The Indian School of Business, Hyderabad on Friday became the first South Asian management institute to get accredited by the Association to Advance Collegiate Schools of Business (AACSB), widely regarded as the gold standard of all quality benchmarks among business schools internationally.
The accreditation, which took more than four years to come by, will help ISB provide a direct assurance of quality to students, faculty and other international schools as well as improve ISB’s ability to attract international students, ISB Dean Ajit Rangnekar told PaGaLGuY during a telephonic interview.
He described the accreditation as independent and robust, involving a large volume of information sharing and paperwork and requiring the school to undergo severalchanges in its management processes and internal functioning.
“The process called upon us to prove how exactly we were executing our mission statement of creating cutting-edge research, producing business leaders, engaging with the government and society and bringing together high quality faculty. Every small thing was checked and inputs were asked for from our recruiters, alumni and partner schools,” Mr Rangnekar explained.
“The accreditation led us to revamp our curriculum and formulate standards for assurance of learning, which going forward will help measure our performance in teaching management. For example, we will be able to find out how good we are at inculcating critical thinking, ethical thinking or a global perspective among our students using instruments that are now built into our internal system,” he elaborated.
During the process of accreditation, the institute was mentored by a team led by Prof VK Unni from Bryant University, Rhode Island and comprising academic administrators belonging to other schools from Texas, California and Taiwan.
ISB’s AACSB stamp will be valid for 5 years after which the institute will have to go for reaccreditation. At present, 643 business schools across the world are AACSB accredited, of which most are in the USA.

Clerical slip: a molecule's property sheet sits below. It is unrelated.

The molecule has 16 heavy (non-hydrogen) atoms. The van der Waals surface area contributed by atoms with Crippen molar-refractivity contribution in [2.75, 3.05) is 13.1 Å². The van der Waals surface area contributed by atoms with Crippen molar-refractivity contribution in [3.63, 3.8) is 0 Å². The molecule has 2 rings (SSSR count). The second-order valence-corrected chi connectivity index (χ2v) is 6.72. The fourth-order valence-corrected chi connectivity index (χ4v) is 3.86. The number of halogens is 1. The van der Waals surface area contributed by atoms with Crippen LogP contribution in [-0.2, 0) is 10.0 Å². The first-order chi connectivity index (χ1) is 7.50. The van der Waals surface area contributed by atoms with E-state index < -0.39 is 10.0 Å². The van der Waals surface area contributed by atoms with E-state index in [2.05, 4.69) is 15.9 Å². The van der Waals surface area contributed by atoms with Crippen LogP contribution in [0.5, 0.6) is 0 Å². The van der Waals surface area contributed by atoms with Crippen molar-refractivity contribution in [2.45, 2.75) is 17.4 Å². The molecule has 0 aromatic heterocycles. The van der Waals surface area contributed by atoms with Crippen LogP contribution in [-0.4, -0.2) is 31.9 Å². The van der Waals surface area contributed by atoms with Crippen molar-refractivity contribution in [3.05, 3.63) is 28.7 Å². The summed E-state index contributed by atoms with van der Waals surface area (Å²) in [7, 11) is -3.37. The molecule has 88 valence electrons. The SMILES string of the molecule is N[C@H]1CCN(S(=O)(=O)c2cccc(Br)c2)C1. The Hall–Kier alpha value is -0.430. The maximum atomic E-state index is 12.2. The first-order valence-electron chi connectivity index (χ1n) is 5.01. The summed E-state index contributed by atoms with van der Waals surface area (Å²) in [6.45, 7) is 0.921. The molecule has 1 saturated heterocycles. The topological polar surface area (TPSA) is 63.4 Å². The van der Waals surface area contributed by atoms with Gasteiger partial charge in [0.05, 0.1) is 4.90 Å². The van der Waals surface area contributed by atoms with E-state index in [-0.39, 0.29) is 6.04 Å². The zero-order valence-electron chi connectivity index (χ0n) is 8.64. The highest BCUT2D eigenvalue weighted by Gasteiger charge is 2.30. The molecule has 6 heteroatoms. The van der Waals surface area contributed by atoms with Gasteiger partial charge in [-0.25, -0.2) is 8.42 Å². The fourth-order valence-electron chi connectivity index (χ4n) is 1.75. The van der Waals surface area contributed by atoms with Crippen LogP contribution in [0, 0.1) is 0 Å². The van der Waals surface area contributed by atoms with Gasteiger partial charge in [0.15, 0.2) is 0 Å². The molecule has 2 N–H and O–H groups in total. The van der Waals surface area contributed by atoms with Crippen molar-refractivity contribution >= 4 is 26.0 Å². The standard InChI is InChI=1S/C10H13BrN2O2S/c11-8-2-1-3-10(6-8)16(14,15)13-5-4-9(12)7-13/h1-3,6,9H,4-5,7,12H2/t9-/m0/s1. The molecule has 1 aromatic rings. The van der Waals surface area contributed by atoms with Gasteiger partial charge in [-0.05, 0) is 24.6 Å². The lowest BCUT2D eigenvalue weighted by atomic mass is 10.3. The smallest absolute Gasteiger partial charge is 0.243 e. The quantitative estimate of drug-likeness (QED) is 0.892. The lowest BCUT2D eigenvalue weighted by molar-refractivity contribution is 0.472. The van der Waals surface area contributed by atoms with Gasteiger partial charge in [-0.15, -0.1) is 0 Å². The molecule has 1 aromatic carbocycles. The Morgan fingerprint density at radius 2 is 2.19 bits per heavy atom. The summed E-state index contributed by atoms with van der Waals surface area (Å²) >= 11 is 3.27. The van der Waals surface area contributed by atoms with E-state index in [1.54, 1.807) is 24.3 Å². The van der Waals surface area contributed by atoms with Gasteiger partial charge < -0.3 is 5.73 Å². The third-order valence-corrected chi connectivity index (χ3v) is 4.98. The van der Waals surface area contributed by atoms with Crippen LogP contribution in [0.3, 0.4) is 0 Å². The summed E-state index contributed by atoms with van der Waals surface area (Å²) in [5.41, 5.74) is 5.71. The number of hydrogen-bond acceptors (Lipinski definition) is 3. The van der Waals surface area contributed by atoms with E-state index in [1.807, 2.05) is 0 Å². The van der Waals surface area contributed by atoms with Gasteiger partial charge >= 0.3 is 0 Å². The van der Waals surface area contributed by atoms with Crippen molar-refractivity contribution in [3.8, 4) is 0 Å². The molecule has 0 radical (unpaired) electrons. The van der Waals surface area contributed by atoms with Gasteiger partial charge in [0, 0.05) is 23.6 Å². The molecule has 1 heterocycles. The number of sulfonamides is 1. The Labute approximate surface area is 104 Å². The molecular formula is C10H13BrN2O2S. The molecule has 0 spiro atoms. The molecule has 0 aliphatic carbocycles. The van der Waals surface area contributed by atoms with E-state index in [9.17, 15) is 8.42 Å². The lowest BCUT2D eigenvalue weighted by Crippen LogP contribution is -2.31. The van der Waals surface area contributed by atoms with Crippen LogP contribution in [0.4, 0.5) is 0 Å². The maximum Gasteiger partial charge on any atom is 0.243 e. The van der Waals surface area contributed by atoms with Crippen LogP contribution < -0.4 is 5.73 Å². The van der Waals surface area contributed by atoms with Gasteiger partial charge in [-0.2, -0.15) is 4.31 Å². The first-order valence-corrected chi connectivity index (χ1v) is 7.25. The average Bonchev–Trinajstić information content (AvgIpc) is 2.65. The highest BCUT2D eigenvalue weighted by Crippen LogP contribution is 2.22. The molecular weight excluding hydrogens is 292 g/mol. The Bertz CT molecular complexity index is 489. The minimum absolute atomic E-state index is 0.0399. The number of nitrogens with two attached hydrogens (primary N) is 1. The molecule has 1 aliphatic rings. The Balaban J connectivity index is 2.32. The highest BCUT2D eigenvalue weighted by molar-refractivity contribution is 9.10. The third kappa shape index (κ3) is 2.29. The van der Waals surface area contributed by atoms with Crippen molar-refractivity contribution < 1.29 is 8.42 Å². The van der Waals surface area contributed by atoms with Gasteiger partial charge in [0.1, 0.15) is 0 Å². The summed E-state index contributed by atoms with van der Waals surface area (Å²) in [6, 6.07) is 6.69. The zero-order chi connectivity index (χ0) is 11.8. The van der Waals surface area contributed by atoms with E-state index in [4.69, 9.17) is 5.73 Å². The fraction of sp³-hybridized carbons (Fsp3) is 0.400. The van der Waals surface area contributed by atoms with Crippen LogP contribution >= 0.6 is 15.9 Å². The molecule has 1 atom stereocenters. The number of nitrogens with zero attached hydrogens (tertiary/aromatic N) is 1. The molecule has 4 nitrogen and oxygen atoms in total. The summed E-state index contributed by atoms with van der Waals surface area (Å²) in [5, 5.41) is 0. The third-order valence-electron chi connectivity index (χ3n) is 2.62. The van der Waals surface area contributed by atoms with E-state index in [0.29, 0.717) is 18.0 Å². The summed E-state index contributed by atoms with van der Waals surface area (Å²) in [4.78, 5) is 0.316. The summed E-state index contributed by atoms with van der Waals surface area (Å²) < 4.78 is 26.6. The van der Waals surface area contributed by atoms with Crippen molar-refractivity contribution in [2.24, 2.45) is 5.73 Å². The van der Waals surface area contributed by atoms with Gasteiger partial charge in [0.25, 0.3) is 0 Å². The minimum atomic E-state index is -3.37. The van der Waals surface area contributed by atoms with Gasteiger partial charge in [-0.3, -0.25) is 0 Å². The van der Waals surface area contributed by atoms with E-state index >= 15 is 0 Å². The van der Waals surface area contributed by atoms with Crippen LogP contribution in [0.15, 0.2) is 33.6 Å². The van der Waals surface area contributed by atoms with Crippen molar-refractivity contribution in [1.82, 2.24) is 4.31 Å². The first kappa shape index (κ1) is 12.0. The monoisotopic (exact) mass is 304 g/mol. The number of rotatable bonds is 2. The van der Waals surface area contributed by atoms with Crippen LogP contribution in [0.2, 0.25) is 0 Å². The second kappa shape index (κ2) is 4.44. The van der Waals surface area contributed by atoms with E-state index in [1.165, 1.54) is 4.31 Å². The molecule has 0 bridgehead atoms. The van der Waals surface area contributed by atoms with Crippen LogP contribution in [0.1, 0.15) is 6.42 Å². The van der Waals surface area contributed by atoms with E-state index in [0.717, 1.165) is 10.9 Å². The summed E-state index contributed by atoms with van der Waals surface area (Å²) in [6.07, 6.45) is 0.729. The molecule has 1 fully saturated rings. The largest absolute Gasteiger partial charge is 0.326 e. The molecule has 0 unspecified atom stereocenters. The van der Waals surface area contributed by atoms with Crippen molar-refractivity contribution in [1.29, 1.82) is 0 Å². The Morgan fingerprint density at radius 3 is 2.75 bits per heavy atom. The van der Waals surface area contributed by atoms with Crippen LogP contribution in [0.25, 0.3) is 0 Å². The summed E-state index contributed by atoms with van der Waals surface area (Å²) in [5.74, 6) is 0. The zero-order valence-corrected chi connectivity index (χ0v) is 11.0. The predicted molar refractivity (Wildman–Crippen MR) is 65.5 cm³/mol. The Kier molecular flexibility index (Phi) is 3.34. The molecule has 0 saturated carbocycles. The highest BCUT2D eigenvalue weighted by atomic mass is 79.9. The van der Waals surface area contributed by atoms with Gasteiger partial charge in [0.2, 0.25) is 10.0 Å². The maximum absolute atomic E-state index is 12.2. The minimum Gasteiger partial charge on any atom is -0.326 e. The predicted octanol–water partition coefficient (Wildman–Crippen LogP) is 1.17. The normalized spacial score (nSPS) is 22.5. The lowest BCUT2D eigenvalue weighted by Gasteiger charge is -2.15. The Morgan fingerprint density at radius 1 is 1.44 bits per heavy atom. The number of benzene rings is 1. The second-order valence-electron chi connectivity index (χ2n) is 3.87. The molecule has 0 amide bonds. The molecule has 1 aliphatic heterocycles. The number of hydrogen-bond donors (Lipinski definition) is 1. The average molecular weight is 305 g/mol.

Even though the AACSB seal will help ISB push the envelop in its efforts to get more international students, Mr Rangnekar said that certain intrinsic factors of India would continue to prevent foreign students from coming in in large numbers.
“The truth is that students flock to a foreign country to study for two main reasons. First, if the institution is really famous for something, as Stanford is for technology entrepreneurship or Wharton is for Finance. Second, if that country itself is an interesting emigration destination for some reason, like Australia is. Unfortunately, India does not have either of the two to offer yet,” Mr Rangnekar said, adding that none of India’s major industry sectors — whether IT, automobiles or farming — were attractive propositions for foreign professionals. “Some international companies are setting up research centers in India. Maybe they have a chance at attracting foreign professionals,” he said.
He said that under the current conditions, Indian schools could continue to get non-resident Indians and persons of Indian origin. But it is difficult to expect more than 5% of the class at a school such as ISB to comprise of students of foreign origin
“Besides, foreigners are not comfortable studying a PGPM degree. What they want is an MBA degree,” he added, indirectly referencing the refusal of India’s educational regulatory bodies to approve one-year MBA programmes and allow autonomous schools to grant MBA degrees. Ironically, despite a top-20 rank in Financial Times World MBA Rankings, Mr Rangnekar’s presence on the Graduate Management Admission Council (GMAC) and now the AACSB accreditation, ISB Hyderabad remains an unrecognised b-school in India.
ISB is waiting for some of the education-related legislations in India’s parliament to be passed before it could think of legitimising itself, Mr Rangnekar said. “As of now, the All India Council of Technical Education (AICTE) does not recognise 15-month management degrees. So we are waiting for bills such as the Foreign Universities Regulation Act or the Innovation Universities Bill to be passed to see how we could use one of them to get recognition for ISB,” he explained.
Asked to comment on the prospects of top international b-schools setting up campuses in India, Mr Rangnekar said, “I think that the Harvards and Whartons will come to India to understand its markets and offer executive education. But I doubt they will set up full-fledged campuses offering MBA degrees in India. Running a campus is a big hassle. Both the campus and the faculty are fixed costs, which they would rather maintain in the US and attract international students there rather than opening a campus here in India.”